Nuclear cruiser comeback

Publish date: March 22, 1999

Written by: Igor Kudrik

The Nuclear cruiser Admiral Ushakov could re-enter active service if the repair bill, only 3.3 per cent of which is covered, gets paid.

Vladimir Kuroedov, Commander-in-Chief of the Russian Navy, said the nuclear-powered cruiser Admiral Ushakov won’t be decommissioned, Interfax reported.

The announcement reversed a 1998 decision to pull the 20-year-old cruiser out of service because of a lack of funds needed to effect repairs.

Kuroedov’s decision was prompted by an appeal from the Duma to the government. In early January 1999, Duma members criticised the decision to pull the cruiser out of service and asked the government to fund the repairs.

Mikhail Barsukov, Deputy Commander-in-Chief of the Russian Navy, told Interfax that Kirov-class ships are designed for service of between 35 and 40 years, adding, that they have to be overhauled every 10 years. Otherwise they could expect to see another 15 to20 years of life.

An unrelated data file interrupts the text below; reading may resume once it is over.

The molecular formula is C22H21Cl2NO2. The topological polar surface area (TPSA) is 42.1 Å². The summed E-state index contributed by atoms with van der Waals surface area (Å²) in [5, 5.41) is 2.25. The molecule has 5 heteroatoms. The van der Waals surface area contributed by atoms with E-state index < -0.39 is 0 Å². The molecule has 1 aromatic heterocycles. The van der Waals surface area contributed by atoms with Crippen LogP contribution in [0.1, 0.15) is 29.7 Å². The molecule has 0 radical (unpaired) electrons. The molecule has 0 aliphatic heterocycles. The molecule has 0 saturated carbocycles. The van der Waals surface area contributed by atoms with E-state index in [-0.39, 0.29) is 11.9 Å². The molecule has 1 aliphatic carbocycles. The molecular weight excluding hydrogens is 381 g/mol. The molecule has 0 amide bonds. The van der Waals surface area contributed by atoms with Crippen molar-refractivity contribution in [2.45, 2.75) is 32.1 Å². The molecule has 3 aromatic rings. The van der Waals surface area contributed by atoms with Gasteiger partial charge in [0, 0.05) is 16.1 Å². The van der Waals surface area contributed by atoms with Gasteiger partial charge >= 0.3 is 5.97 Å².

Admiral Ushakov was the first of its class and its systems require an upgrade. In total, around $130 million must be spent to make the cruiser operational and the money is not in the budget for 1999.

The Russian Navy has three Kirov-class nuclear-powered battle cruisers in the Northern Fleet: Admiral Ushakov, Admiral Nakhimov and Peter the Great. The third entered service in March 1998. A fourth battle cruiser of this class, the Admiral Lazarev, operates with the Pacific Fleet. All are powered by two PWR-type nuclear reactors.

Russia-wide cash collection
Mordovian, Murmansk and Arkhangels counties recently established a fund to collect cash to repair the cruiser. The government of Mordovia allotted $43,000 – 3.3 per cent of the sum required.

Admiral Ushakov has been out of active service since 1990, idling away the decade at its home port of Severomorsk in the Kola Peninsula. It was laid up due to problems reportedly related to the boat’s turbine generators. Kirov class ships also suffer from the lack of a proper service infrastructure, particularly regarding the refuelling of their reactors.